A. General Jurisdiction Unit
The GJU's mission is to provide the due process hearings that are the precondition of other agencies' final agency actions and, when provided for by statute, to hear de novo appeals of other agencies' decisions. GJU cases come to DALA in two ways: (1) by legislation mandating that certain types of cases be heard at DALA; and (2) upon request of an agency, subjected to the approval of the DALA Chief Administrative Magistrate and the Secretary of Administration and Finance (A&F). Currently, GJU conducts hearings for approximately 20 state agencies, including the Contributory Retirement Appeal Board, the Board of Registration in Medicine, the Department of Public Health, and the Fair Labor Division of the Office of the Attorney General. The most pressing issue confronting the GJU is its large inventory of cases. The inventory is made up of Rate Setting Cases and Retirement Cases. Generally, the GJU is able to schedule other types of cases when the parties are ready to proceed.
While the number of open GJU cases increased in 2017 by 331, that number was inflated by an unexpected increase in the number of cases filed on behalf of members of the Teachers Retirement System seeking enhanced retirement benefits pursuant to the RetirementPlus Program.1 Tab 1 contains a list of open GJU cases as of January 1, 2018. This summary shows that the GJU had 4,815 open cases as of the first of the year. Although this is an increase from the 4,484 open cases on the GJU's docket on January 6, 2017, if the 530 RetirementPlus cases are excluded, the number of open cases is 4,285 - a reduction of 199. Similarly, while the number of open Retirement Cases grew in 2017 from 1,097 to 1,480, if the RetirementPlus cases are excluded from the calculation, the number of pending Retirement Cases is 956, a reduction of 147 since January 6, 2017. In 2017, DALA reduced the number of pending Rate Setting Cases to 3,171 from 3,206. Perhaps the most dramatic indication of the GJU's progress over the last year is the reduction of time litigants wait to have their cases reached. It now takes about 8 months for the GJU to reach an Accidental Disability Retirement Case, down from 12 months a year ago. Other Retirement Cases are reached within about 18 months, down from 24 months a year ago.
The GJU continues to strive to improve the quality of the service it provides to its users. During the last year, the GJU increased the visibility of its efforts to provide interpreter services to litigants. In addition, it continued its pro se procedural assistance program to help pro se litigants respond to pre-hearing orders issued by the agency and expanded the use of joint pre-hearing memoranda to reduce the number of filings it receives. The review of the GJU's practices and procedures will continue and changes will be made as needed.
B. Bureau of Special Education Appeals
The BSEA is an independent unit within DALA. It provides a broad range of services applicable to resolution of disputes with respect to eligibility, evaluation, placement, individualized education programs (IEPs), special education services, and procedural protections for students with disabilities. The BSEA is federally funded through a grant managed by the Department of Elementary and Secondary Education (DESE). The Bureau was transferred from the DESE to DALA by Chapter 131 of the Acts of 2010 to ensure independence from any educational agency that could be a party to or interested in the proceedings before the Bureau. Pursuant to the transfer litigation, the Bureau and its caseload are managed independently of DALA's other operations.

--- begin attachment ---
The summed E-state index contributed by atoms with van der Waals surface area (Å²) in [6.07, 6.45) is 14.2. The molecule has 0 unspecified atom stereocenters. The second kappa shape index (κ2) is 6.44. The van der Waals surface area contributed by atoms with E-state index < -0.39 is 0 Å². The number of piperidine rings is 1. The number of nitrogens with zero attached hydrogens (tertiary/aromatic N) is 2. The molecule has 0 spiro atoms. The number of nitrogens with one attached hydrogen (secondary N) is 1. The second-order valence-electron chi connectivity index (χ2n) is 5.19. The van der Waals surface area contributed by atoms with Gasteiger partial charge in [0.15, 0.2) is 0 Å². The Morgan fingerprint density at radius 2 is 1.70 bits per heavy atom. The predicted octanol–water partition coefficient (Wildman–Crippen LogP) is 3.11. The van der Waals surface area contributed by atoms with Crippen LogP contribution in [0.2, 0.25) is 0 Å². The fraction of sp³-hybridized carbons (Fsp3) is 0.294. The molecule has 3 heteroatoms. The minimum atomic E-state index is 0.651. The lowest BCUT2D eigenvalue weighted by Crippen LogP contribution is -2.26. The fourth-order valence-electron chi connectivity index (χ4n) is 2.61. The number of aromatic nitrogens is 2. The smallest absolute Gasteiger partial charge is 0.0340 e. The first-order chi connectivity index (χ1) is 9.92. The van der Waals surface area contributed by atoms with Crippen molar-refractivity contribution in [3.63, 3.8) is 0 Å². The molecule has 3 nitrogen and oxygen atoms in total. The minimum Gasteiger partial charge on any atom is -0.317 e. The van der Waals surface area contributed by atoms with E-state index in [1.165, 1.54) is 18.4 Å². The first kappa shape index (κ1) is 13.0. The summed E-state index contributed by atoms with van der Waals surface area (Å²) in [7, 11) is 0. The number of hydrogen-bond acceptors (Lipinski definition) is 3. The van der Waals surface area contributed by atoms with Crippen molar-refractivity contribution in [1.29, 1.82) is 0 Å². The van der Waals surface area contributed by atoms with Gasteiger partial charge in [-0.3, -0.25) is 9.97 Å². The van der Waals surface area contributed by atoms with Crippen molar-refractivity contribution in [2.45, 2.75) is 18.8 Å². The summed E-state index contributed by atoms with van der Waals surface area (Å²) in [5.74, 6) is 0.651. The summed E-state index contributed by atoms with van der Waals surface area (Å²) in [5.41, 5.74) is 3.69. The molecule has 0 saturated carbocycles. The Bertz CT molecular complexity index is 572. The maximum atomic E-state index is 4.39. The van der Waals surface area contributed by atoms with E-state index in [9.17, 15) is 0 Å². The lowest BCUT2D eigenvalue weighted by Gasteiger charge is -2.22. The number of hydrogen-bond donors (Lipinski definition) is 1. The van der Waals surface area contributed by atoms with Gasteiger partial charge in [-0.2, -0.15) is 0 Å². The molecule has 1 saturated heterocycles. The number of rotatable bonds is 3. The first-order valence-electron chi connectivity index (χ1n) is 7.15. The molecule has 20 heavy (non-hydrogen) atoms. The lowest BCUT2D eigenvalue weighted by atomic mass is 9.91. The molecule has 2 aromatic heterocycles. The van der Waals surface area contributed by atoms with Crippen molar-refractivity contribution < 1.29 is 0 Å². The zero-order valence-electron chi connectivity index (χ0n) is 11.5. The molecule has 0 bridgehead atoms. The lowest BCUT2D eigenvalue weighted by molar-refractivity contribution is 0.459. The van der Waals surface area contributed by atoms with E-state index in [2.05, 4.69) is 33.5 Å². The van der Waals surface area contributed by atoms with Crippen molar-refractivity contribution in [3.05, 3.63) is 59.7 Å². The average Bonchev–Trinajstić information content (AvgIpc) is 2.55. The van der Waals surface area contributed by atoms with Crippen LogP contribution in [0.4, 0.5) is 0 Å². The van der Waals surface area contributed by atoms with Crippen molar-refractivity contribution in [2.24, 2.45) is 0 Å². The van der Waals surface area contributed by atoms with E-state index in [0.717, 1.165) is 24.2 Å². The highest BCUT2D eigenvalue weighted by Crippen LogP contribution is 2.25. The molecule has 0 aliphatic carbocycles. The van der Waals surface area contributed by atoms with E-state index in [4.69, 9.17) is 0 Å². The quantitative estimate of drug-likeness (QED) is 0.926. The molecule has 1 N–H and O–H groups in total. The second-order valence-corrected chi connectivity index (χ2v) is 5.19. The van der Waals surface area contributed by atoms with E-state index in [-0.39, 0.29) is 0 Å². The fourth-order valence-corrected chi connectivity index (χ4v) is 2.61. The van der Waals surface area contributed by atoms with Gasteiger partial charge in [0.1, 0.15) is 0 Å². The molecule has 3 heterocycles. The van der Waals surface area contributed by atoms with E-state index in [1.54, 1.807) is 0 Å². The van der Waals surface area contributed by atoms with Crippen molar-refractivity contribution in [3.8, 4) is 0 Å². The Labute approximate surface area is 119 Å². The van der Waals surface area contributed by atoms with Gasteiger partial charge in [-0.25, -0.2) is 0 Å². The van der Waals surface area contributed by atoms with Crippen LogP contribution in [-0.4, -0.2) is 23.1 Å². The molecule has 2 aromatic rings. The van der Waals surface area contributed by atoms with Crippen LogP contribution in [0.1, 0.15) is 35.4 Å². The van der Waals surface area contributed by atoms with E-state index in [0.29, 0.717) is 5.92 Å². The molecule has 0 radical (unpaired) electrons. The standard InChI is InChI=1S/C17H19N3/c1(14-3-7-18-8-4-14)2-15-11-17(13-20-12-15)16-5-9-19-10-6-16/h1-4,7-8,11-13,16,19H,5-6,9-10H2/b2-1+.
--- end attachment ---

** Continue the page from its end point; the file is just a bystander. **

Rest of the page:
In 2017, the BSEA, a nationally recognized leader in dispute resolution in the area of special education, provided a broad range of dispute resolution services applicable to disputes concerning eligibility, evaluation, placement, individualized education programs (IEPs), special education services, and procedural protections for students with disabilities. BSEA's dispute resolution services include mediations, hearings, and settlement conferences. The Bureau also provides facilitators for IEP Team meetings. Parties to these proceedings include parents, school districts, private schools, the DESE, and other state agencies. The BSEA, through an ISA with the Department of Mental Health, conducts mediations and due process hearings with respect to early intervention.
In Fiscal Year 2017 2, there were 11,400 rejected IEPs received by the BSEA (representing an increase from the 10,800 received in the prior year). There were 742 mediations conducted in FY 2017 (representing a decrease from the 778 conducted during the prior year), with an agreement rate of 83.8%.
The BSEA received approximately 495 hearing requests during FY 2017 (representing a decrease from the 568 requests in the prior year). BSEA hearing officers conducted full hearings resulting in the issuance of 22 decisions (representing a slight decrease from the 23 decisions issued in the previous year). In addition, 50 substantive written rulings were issued (as compared to 48 in the previous year). In FY 2017, the BSEA facilitated 118 IEP Team meetings, a decrease from the 135 conducted during the previous year. Tab 2 contains a multi-year summary of the BSEA's annual statistics.
In addition to performing its dispute resolution function, during FY 2017, BSEA staff conducted several educational programs for Special Education Parent Advisory Councils, parent advocacy groups, school district personnel, non-profit groups, Massachusetts Continuing Legal Education presentations and other interested groups around the Commonwealth. This commitment to increasing the visibility of BSEA's service will continue in the next year.
|Date published:||March 30, 2017|